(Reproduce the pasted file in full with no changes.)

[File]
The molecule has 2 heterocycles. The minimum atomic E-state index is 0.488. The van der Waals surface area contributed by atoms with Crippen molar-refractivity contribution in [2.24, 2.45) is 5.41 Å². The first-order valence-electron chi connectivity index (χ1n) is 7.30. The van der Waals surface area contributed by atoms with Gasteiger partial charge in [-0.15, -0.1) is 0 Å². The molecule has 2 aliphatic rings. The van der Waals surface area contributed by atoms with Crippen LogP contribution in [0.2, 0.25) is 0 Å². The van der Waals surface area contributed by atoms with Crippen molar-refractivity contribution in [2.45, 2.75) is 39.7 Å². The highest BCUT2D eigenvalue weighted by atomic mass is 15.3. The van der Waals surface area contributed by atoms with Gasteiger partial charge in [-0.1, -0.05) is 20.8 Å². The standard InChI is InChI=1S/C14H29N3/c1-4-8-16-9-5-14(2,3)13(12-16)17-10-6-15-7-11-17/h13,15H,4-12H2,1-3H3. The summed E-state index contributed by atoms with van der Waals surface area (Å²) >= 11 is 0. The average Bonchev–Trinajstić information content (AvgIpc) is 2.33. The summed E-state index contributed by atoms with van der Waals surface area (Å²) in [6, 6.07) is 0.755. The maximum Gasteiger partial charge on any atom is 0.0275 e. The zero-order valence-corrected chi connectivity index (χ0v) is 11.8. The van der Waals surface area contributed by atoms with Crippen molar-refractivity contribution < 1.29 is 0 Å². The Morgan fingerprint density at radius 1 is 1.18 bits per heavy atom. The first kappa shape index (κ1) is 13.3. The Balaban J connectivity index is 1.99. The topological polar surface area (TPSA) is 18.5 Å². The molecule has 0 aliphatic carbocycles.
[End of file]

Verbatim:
The molecule has 2 heterocycles. The minimum atomic E-state index is 0.488. The van der Waals surface area contributed by atoms with Crippen molar-refractivity contribution in [2.24, 2.45) is 5.41 Å². The first-order valence-electron chi connectivity index (χ1n) is 7.30. The van der Waals surface area contributed by atoms with Gasteiger partial charge in [-0.15, -0.1) is 0 Å². The molecule has 2 aliphatic rings. The van der Waals surface area contributed by atoms with Crippen LogP contribution in [0.2, 0.25) is 0 Å². The van der Waals surface area contributed by atoms with Crippen molar-refractivity contribution in [2.45, 2.75) is 39.7 Å². The highest BCUT2D eigenvalue weighted by atomic mass is 15.3. The van der Waals surface area contributed by atoms with Gasteiger partial charge in [-0.1, -0.05) is 20.8 Å². The standard InChI is InChI=1S/C14H29N3/c1-4-8-16-9-5-14(2,3)13(12-16)17-10-6-15-7-11-17/h13,15H,4-12H2,1-3H3. The summed E-state index contributed by atoms with van der Waals surface area (Å²) >= 11 is 0. The average Bonchev–Trinajstić information content (AvgIpc) is 2.33. The summed E-state index contributed by atoms with van der Waals surface area (Å²) in [6, 6.07) is 0.755. The maximum Gasteiger partial charge on any atom is 0.0275 e. The zero-order valence-corrected chi connectivity index (χ0v) is 11.8. The van der Waals surface area contributed by atoms with Crippen molar-refractivity contribution < 1.29 is 0 Å². The Morgan fingerprint density at radius 1 is 1.18 bits per heavy atom. The first kappa shape index (κ1) is 13.3. The Balaban J connectivity index is 1.99. The topological polar surface area (TPSA) is 18.5 Å². The molecule has 0 aliphatic carbocycles.